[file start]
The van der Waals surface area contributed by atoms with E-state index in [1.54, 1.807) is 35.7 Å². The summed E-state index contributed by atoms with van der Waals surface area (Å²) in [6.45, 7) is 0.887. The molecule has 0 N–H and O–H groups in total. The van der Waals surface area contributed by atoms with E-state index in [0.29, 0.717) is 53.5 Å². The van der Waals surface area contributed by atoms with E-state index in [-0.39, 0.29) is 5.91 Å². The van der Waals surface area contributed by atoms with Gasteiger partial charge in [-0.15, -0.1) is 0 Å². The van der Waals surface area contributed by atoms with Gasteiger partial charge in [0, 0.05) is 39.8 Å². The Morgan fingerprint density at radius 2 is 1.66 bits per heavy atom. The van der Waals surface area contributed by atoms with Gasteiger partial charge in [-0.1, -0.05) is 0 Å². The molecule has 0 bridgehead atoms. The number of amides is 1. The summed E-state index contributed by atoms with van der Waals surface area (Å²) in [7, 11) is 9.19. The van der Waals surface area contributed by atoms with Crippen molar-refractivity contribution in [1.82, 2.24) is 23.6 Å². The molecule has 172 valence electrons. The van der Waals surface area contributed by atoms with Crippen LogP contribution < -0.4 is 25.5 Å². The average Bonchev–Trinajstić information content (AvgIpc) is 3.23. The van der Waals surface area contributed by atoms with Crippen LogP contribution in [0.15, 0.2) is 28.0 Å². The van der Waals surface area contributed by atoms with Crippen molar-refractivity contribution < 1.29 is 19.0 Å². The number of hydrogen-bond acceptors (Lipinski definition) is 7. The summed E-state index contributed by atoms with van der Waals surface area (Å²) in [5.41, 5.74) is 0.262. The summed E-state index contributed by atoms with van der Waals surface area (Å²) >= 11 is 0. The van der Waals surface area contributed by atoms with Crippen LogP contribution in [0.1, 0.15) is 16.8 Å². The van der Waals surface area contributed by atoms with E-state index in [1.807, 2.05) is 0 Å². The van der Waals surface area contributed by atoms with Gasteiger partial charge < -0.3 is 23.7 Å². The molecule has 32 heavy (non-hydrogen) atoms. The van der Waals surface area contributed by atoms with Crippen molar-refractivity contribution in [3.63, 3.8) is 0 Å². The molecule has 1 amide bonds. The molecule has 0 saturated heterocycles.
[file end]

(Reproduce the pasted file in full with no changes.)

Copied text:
The van der Waals surface area contributed by atoms with E-state index in [1.54, 1.807) is 35.7 Å². The summed E-state index contributed by atoms with van der Waals surface area (Å²) in [6.45, 7) is 0.887. The molecule has 0 N–H and O–H groups in total. The van der Waals surface area contributed by atoms with E-state index in [0.29, 0.717) is 53.5 Å². The van der Waals surface area contributed by atoms with E-state index in [-0.39, 0.29) is 5.91 Å². The van der Waals surface area contributed by atoms with Gasteiger partial charge in [-0.15, -0.1) is 0 Å². The van der Waals surface area contributed by atoms with Gasteiger partial charge in [0, 0.05) is 39.8 Å². The Morgan fingerprint density at radius 2 is 1.66 bits per heavy atom. The van der Waals surface area contributed by atoms with Gasteiger partial charge in [-0.1, -0.05) is 0 Å². The molecule has 0 bridgehead atoms. The number of amides is 1. The summed E-state index contributed by atoms with van der Waals surface area (Å²) in [7, 11) is 9.19. The van der Waals surface area contributed by atoms with Crippen molar-refractivity contribution in [1.82, 2.24) is 23.6 Å². The molecule has 172 valence electrons. The van der Waals surface area contributed by atoms with Crippen LogP contribution < -0.4 is 25.5 Å². The average Bonchev–Trinajstić information content (AvgIpc) is 3.23. The van der Waals surface area contributed by atoms with Crippen LogP contribution in [0.15, 0.2) is 28.0 Å². The van der Waals surface area contributed by atoms with Crippen molar-refractivity contribution < 1.29 is 19.0 Å². The number of hydrogen-bond acceptors (Lipinski definition) is 7. The summed E-state index contributed by atoms with van der Waals surface area (Å²) in [5.41, 5.74) is 0.262. The summed E-state index contributed by atoms with van der Waals surface area (Å²) >= 11 is 0. The van der Waals surface area contributed by atoms with Crippen LogP contribution in [0.1, 0.15) is 16.8 Å². The van der Waals surface area contributed by atoms with E-state index in [1.807, 2.05) is 0 Å². The van der Waals surface area contributed by atoms with Gasteiger partial charge < -0.3 is 23.7 Å². The molecule has 32 heavy (non-hydrogen) atoms. The van der Waals surface area contributed by atoms with Crippen molar-refractivity contribution in [3.63, 3.8) is 0 Å². The molecule has 1 amide bonds. The molecule has 0 saturated heterocycles.